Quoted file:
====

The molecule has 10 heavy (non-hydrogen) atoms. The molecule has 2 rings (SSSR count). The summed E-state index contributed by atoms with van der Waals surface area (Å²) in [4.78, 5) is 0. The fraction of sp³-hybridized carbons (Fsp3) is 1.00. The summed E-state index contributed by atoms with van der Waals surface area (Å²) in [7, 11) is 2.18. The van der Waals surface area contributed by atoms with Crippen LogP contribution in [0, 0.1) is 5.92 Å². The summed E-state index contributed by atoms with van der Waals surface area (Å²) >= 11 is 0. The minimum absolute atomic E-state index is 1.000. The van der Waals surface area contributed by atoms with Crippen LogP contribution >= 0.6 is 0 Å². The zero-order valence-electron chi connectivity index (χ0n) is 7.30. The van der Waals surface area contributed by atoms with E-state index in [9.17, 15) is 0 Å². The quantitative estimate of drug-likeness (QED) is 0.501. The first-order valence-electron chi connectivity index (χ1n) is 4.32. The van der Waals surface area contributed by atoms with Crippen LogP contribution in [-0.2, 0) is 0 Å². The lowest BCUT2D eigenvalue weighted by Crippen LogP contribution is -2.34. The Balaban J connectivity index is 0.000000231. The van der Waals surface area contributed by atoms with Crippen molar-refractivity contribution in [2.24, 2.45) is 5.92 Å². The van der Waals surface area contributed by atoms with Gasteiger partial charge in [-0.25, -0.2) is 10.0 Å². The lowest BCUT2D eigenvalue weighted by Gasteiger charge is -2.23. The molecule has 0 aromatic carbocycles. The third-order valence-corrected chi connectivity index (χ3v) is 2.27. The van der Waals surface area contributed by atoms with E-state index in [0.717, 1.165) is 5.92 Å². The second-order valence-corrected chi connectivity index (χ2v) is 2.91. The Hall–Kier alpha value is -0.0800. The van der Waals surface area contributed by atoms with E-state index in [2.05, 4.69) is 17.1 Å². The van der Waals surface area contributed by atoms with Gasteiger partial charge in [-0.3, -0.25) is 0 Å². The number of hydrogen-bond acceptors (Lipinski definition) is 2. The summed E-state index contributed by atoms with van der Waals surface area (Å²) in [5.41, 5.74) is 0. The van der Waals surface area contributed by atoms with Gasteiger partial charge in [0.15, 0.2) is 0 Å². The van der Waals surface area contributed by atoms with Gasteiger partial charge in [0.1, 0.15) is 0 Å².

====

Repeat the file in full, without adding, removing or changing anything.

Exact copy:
The molecule has 10 heavy (non-hydrogen) atoms. The molecule has 2 rings (SSSR count). The summed E-state index contributed by atoms with van der Waals surface area (Å²) in [4.78, 5) is 0. The fraction of sp³-hybridized carbons (Fsp3) is 1.00. The summed E-state index contributed by atoms with van der Waals surface area (Å²) in [7, 11) is 2.18. The van der Waals surface area contributed by atoms with Crippen LogP contribution in [0, 0.1) is 5.92 Å². The summed E-state index contributed by atoms with van der Waals surface area (Å²) >= 11 is 0. The minimum absolute atomic E-state index is 1.000. The van der Waals surface area contributed by atoms with Crippen LogP contribution >= 0.6 is 0 Å². The zero-order valence-electron chi connectivity index (χ0n) is 7.30. The van der Waals surface area contributed by atoms with E-state index in [9.17, 15) is 0 Å². The quantitative estimate of drug-likeness (QED) is 0.501. The first-order valence-electron chi connectivity index (χ1n) is 4.32. The van der Waals surface area contributed by atoms with Crippen LogP contribution in [-0.2, 0) is 0 Å². The lowest BCUT2D eigenvalue weighted by Crippen LogP contribution is -2.34. The Balaban J connectivity index is 0.000000231. The van der Waals surface area contributed by atoms with Crippen molar-refractivity contribution in [2.24, 2.45) is 5.92 Å². The van der Waals surface area contributed by atoms with Gasteiger partial charge in [-0.25, -0.2) is 10.0 Å². The lowest BCUT2D eigenvalue weighted by Gasteiger charge is -2.23. The molecule has 0 aromatic carbocycles. The third-order valence-corrected chi connectivity index (χ3v) is 2.27. The van der Waals surface area contributed by atoms with E-state index in [0.717, 1.165) is 5.92 Å². The second-order valence-corrected chi connectivity index (χ2v) is 2.91. The Hall–Kier alpha value is -0.0800. The van der Waals surface area contributed by atoms with E-state index in [2.05, 4.69) is 17.1 Å². The van der Waals surface area contributed by atoms with Gasteiger partial charge in [-0.3, -0.25) is 0 Å². The number of hydrogen-bond acceptors (Lipinski definition) is 2. The summed E-state index contributed by atoms with van der Waals surface area (Å²) in [5.41, 5.74) is 0. The van der Waals surface area contributed by atoms with Gasteiger partial charge in [0.15, 0.2) is 0 Å². The van der Waals surface area contributed by atoms with Gasteiger partial charge in [0.1, 0.15) is 0 Å².